Dave was blind with multiple disabilities. He was 5 years old and I was his teacher 20 years ago. Despite his challenges, he had many gifts including the ability to talk perfectly well, to sing and to respond to stimulation in his environment. He was sharp and often retorted quite cynically at others especially when things did not work out in his favour. One day I decided to get some photos of him. As I was about to snap the photo, I said “Smile Dave” but he showed no response. He stood there like a rock. I said “Come on Dave, smile”. After a pensive moment, he asked quietly “What does smile mean? What do I have to do?” I was shocked for a moment. How could I explain what a smile is to a blind child. It is something we learn automatically through observation.
I said very foolishly “Smile, is like laughing.” To that he responded curtly “I don’t have anything to laugh about. What is “smile”?” I put the camera away and told him I would try to explain it to him later. I needed to think about this.
“Come here.” I said. “Let us play with the ball.” He enjoyed rolling the ball on the floor and finding it. His face beamed with a smile every time he found the ball and rolled it back to me. “Dave you are smiling!” I said. “You smile when you roll the ball.”
“I don’t know what smile means.” he said. “What is it that I am doing that you call a smile?” This was getting hard. I tried to explain to him how to move the muscles in his face and his mouth to create a smile but he could not get it. When he did it, he was just stiff without any emotion. We rolled the ball back and forth and he squealed in delight each time he found the ball.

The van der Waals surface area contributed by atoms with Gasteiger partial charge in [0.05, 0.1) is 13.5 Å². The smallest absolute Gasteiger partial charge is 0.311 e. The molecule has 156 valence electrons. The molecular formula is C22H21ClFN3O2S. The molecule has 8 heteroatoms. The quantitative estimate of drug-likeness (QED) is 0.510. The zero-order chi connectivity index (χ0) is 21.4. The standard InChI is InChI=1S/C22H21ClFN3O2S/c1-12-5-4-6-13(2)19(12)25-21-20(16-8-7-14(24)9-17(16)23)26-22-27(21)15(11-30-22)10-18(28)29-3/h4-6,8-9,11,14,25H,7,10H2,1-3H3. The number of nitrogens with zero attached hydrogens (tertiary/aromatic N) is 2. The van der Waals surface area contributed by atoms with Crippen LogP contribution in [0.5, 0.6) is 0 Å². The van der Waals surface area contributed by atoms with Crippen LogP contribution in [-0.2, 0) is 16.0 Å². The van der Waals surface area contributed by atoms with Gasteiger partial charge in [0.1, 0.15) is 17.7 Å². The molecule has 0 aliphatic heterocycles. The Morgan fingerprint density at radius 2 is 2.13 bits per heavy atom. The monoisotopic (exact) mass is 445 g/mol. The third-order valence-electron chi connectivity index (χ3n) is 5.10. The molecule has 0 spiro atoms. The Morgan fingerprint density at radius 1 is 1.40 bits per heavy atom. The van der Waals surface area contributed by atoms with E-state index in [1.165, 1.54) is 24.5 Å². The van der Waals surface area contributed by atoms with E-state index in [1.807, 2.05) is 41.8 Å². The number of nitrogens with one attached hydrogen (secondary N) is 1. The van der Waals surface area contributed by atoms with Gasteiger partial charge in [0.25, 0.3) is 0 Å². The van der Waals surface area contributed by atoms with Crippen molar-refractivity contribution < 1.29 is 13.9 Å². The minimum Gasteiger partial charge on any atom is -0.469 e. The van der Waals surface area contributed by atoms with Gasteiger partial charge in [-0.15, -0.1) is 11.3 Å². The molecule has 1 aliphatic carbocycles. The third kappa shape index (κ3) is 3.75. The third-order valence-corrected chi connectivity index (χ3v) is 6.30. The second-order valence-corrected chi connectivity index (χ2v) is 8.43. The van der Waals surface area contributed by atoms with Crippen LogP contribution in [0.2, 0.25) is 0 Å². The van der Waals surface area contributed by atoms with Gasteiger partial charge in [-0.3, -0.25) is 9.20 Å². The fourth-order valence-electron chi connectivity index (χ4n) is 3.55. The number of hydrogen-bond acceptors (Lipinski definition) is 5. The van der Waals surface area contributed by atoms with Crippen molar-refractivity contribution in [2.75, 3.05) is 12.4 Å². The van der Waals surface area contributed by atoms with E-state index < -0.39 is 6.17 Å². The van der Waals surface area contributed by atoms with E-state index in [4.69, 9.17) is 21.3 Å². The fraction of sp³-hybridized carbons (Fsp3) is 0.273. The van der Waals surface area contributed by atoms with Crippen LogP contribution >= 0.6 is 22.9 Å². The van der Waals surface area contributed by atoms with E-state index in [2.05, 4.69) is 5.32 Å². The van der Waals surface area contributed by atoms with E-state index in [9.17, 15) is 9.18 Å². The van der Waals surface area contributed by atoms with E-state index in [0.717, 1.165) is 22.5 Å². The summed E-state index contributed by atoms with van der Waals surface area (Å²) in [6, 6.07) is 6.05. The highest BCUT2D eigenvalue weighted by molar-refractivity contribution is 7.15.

Then I asked him ” Dave, how do you feel when you find the ball?” He said “happy.” I asked “When you feel happy, how do you show it?” He shrugged and said, “I don’t know” I said, “The next time I roll the ball to you, and you find the ball, tell me what you feel in your face?”
He found the ball and then said, “I feel happy when I get the ball and I think that my face smiles.” There was an “Aha” moment on his face! “What part of your face smiles Dave?” He responded “I feel my mouth and my eyes smile”
I never forgot this statement. Even though he was blind, I could see the sparkle in his eye and he was so right when he said “I feel that my mouth and my eyes smile.” His eyes were smiling. This was a profound teaching /learning moment for me – when a 5-year-old child, who is blind, could connect that his eyes and his mouth created a smile. How authentic and true is that! Dave reinforced to me that we can’t smile if we don’t feel happy. We don’t really smile when we simply poise our mouth to show our teeth. Our smile is an automatic response to the happiness we feel.
After four years of working with him and teaching him how to use his residual vision, one day he said to me, “Ms Maxwell, I can see you smiling at me.” He moved closer to me and let his hand touch my face and then my lips. I can only imagine with the little vision he had, how I must have looked to him. I have a feeling I looked like this 🙂
TuneIn to how you smile today – is it just an automatic response or do you feel a small burst of pleasure and happiness. StepUp to smiling from an authenic place – joy will grow abundantly within you.